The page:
Personal Wealth
Basketball Skills

Luck vs. Skill

On March 2nd, 1962, Wilt Chamberlain scored 100 points for the Philadelphia Warriors in a 169 – 147 win over the New York Knicks. This set the NBA single-game scoring record which still stands today. The game was not televised, in fact, no video footage of the game has ever been located. The stadium was only half full, and no members of the New York press were present. Audio recordings do exist, but only of the fourth quarter.

Personal Wealth
Advisor Analyzing Graph Data Computer

What if investing right before a market crash isn’t that bad?

Imagine having $1,500,000 of cash. With a long time horizon, and no immediate needs, you decide to invest $500,000 in a globally diversified portfolio* consisting of 80% stocks, and 20% bonds. It is March 1, 2000. Within days, the dot com bubble bursts, followed by the terror attacks of September 11, 2001. By the end of September, 2002, your invested portfolio has dropped from $500,000 to $480,724.

Behavioural Finance

Compelling Employees to Make Bad Choices

I don’t want to rehash all the reasons for my view that investors should avoid actively managed funds, expensive, complex investment products and “alternative investments” like hedge funds and private equity. If you find these investments suitable, you have every right to buy them.

Personal Wealth

What CNBC Won’t Tell You

In May 2009, during an appearance on CNBC, I suggested that the network could do a major service to investors by abandoning its slogan “In Cramer we Trust” and substituting “In Bogle we Trust.”

Personal Wealth
Female Jogging Attire Looking Up Stairs

If you think you need an options strategy, a hedge fund, or an active fund manager, you probably just need to revisit your time horizon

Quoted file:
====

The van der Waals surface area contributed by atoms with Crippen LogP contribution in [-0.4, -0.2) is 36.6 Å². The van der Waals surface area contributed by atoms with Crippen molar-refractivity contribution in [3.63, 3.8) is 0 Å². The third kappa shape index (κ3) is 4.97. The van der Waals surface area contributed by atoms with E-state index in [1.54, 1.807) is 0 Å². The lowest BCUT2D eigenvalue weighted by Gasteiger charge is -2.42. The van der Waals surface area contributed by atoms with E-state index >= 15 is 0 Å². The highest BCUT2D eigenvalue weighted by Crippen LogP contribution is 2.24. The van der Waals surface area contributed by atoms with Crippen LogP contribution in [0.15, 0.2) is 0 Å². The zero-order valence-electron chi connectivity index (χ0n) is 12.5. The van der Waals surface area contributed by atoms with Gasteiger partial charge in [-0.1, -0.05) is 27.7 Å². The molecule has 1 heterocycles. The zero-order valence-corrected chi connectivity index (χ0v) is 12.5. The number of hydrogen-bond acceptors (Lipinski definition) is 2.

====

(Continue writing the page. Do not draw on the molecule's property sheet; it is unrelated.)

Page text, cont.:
I often hear the phrase protect your downside. It’s the sales pitch that a large part of the investment management industry thrives on, and it plays to the myopic loss aversion that most investors exhibit. Myopic loss aversion is the tendency of investors to evaluate their portfolios frequently with greater sensitivity to losses than gains, causing them to act as if their time horizon is much shorter than it actually is.

Jim Cramer converts to index investing

In an unexpected but welcome turn of events, Jim Cramer has announced that he will give up on claims that he is able to predict the future to produce market-beating returns, and move all of his money into low-cost index funds. After years of preaching individual stock selection as the smartest approach for every investor with enough time to do the research, Cramer has said that he became curious about the consistent inflows into index funds. Taking a brief pause from his Bloomberg terminal to pick up some peer-reviewed academic journals, he was quickly overwhelmed by the amount of evidence in favour of index investing.